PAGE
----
A small but important aspect of trading cryptocurrency is the leftover funds that remain in a wallet after a trade order has been executed and filled. These leftover funds, typically a tiny fraction of the token, is known as dust.
Dust occurs when a transaction amount fee is higher than the transaction itself or when a fraction of the token is so tiny it can't be traded, leaving dust or residual traces in the crypto wallet.
For example, in the portfolio below, the user had $49.54 in ETH in their wallet. The user exchanged their ETH for USDT using a market order.
Once filled, the market order of $47.28 USDT sent to the user's USDT wallet, and $2.26 in ETH remained in the user's ETH SmartWALLET. This $2.26 or 0.000905 ETH is the dust left behind from this transaction.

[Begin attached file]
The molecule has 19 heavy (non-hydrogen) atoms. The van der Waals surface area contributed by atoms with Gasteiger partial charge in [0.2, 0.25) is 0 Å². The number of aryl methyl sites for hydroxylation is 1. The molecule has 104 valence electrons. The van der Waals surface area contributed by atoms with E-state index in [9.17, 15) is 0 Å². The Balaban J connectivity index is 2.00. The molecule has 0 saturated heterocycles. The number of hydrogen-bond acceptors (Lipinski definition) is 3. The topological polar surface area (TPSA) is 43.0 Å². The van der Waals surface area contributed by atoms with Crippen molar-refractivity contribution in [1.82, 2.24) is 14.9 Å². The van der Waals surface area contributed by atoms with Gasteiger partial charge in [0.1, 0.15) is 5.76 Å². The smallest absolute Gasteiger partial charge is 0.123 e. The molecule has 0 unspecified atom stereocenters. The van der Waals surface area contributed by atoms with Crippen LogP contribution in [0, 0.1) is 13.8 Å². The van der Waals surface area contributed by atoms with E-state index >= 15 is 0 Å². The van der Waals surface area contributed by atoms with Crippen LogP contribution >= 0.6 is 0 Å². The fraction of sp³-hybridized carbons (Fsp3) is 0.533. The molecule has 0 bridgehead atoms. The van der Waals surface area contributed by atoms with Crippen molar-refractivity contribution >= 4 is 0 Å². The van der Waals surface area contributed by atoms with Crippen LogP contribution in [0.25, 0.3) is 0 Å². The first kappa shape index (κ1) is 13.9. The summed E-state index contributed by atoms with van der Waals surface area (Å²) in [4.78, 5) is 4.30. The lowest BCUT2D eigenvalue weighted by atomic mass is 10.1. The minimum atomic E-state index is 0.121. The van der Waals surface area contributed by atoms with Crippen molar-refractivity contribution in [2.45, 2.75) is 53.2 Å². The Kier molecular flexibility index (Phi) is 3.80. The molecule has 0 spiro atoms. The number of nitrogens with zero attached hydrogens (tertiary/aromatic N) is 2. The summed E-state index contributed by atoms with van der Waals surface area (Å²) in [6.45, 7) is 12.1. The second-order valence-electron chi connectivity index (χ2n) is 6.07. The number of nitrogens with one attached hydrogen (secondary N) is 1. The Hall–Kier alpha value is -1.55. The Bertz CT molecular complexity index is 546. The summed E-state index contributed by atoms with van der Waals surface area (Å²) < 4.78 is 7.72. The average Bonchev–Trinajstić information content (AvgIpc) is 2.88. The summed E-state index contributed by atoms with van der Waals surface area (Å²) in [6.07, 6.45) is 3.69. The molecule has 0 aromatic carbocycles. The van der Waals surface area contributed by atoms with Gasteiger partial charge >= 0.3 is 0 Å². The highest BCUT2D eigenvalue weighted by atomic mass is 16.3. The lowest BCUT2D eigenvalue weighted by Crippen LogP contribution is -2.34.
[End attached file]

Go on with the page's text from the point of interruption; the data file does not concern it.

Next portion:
Traders who conduct multiple high-value trades may not notice dust left in their wallets; dust tends to be more noticeable in smaller transactions or after the dust has added up to an amount users can trade.
Some exchanges enable users to sweep for dust; this converts the dust into the native token of the exchange. In cases where sweeping is not an option, allowing the dust to accrue until there is enough to trade or withdraw is another solution.
Leaving dust in a wallet leaves the risk that a user's privacy may be compromised by a cybercriminal using what is known as a dust attack.
A dust attack occurs when a hacker sends small amounts of crypto to the wallet, this can be a small fraction and appear as dust to the user. When the user spends the dust that includes the dust sent by the hackers, the hackers can analyze the other transactions the user has made and develop a profile of the user.